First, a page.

In May of 2014, Houston City Council passed the Houston Equal Rights Ordinance, or HERO. A recent ruling from the Texas Supreme Court forced the councilmembers to either repeal the measure or put it before the voters on the November ballot. In a recent City Council meeting, they voted overwhelmingly to leave the decision to the voters in November.
Since that decision, supporters of HERO have hit the ground running to educate voters about the importance of the measure. But they aren’t the only ones who have been busy.
“Christians, it’s time to stand up and fight to take back our government from the godless Secular Humanists, Pro-Abortionists and Political Homosexual Movement.”
This is nothing new for Texas Values. They were vocal proponents of the anti-LGBT bills that were filed at the Texas Legislature this past session.
The anti-HERO campaigns center faith and religion in much of their messaging, including in the title of an eight city tour kicked off last week in opposition to the anti-discrimination ordinance: the Faith, Family and Freedom Tour Across Texas. According to the Quorum Report, the event featured prominent Texas conservatives including a candidate for the chairmanship of the Republican Party of Texas.
One of the featured speakers at the event, Dr. Steven Hotze, likened LGBT Texans to Nazis. As reported by the Quorum Report, Hotze pointed out that they were “wicked,” and continued by saying, “Well, let me ask you this. Has anybody ever heard of Nazis? They were wicked, right?” Hotze didn’t stop there. LGBT Texans, he said, were a “hate group.”
“They’re a hate group. The homosexuals are hate mongers.“
But opponents of HERO aren’t the only ones speaking out.
The same week that this eight city tour of homophobia launched, another organization announced they would be working to ensure that HERO stayed in place. While anti-HERO forces focus on fear mongering and misleading and harmful narratives about bathrooms and gender, the Houston Unites campaign will be working to counter this narrative of hate with one of compassion, and counts many faith leaders among its supporters.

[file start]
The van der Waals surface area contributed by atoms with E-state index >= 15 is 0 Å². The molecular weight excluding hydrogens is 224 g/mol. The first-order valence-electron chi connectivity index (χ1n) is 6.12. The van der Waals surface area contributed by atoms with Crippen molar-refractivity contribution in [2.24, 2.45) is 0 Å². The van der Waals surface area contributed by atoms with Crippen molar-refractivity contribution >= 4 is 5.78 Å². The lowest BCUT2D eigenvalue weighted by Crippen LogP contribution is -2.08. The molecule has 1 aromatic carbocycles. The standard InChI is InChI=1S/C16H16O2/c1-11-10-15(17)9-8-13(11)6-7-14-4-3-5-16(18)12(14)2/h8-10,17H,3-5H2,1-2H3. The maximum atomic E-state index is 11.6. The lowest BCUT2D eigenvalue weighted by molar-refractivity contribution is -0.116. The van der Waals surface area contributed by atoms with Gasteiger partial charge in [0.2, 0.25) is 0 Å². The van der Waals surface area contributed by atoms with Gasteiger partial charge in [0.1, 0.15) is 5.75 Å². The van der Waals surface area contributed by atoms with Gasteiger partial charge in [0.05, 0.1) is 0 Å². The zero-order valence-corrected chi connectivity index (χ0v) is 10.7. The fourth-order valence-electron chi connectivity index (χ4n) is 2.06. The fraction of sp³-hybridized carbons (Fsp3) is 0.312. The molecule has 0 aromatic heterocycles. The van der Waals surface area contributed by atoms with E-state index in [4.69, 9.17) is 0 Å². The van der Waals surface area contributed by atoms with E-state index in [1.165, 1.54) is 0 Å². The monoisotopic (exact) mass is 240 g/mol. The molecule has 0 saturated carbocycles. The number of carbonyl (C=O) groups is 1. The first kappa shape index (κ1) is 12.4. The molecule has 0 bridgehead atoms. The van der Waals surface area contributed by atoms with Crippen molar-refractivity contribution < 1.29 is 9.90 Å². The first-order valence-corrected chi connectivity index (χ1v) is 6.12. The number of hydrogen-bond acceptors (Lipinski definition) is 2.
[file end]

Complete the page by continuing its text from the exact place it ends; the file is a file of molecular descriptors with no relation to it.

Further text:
One such leader spoke out after the Texas Values rally in Houston.
Following the rally, Pastor Rudy Rasmus, senior pastor at St. John’s Church, a large congregation in downtown Houston, issued the following statement:
“We thought tonight’s gathering was to oppose Houston’s Equal Rights Ordinance, but the group instead began raising issues that aren’t even on the ballot. All of us care about privacy and safety in bathrooms and nothing in HERO changes that. But the question on the ballot is simple: Do Houstonians support treating others as they wish to be treated? I submit to you most of us believe we are all God’s children and deserve protection from discrimination – no matter someone’s race, religion, gender identity, veterans status or sexual orientation.”
Now that the measure is back on the ballot, we can expect those like Hotze to continue to spread bigoted homophobia across the state to garner support for the opposition. It isn’t about bathrooms – Hotze said it himself. It’s because opponents of HERO think LGBT Texans are wicked. And we cannot let that kind of hatred stand.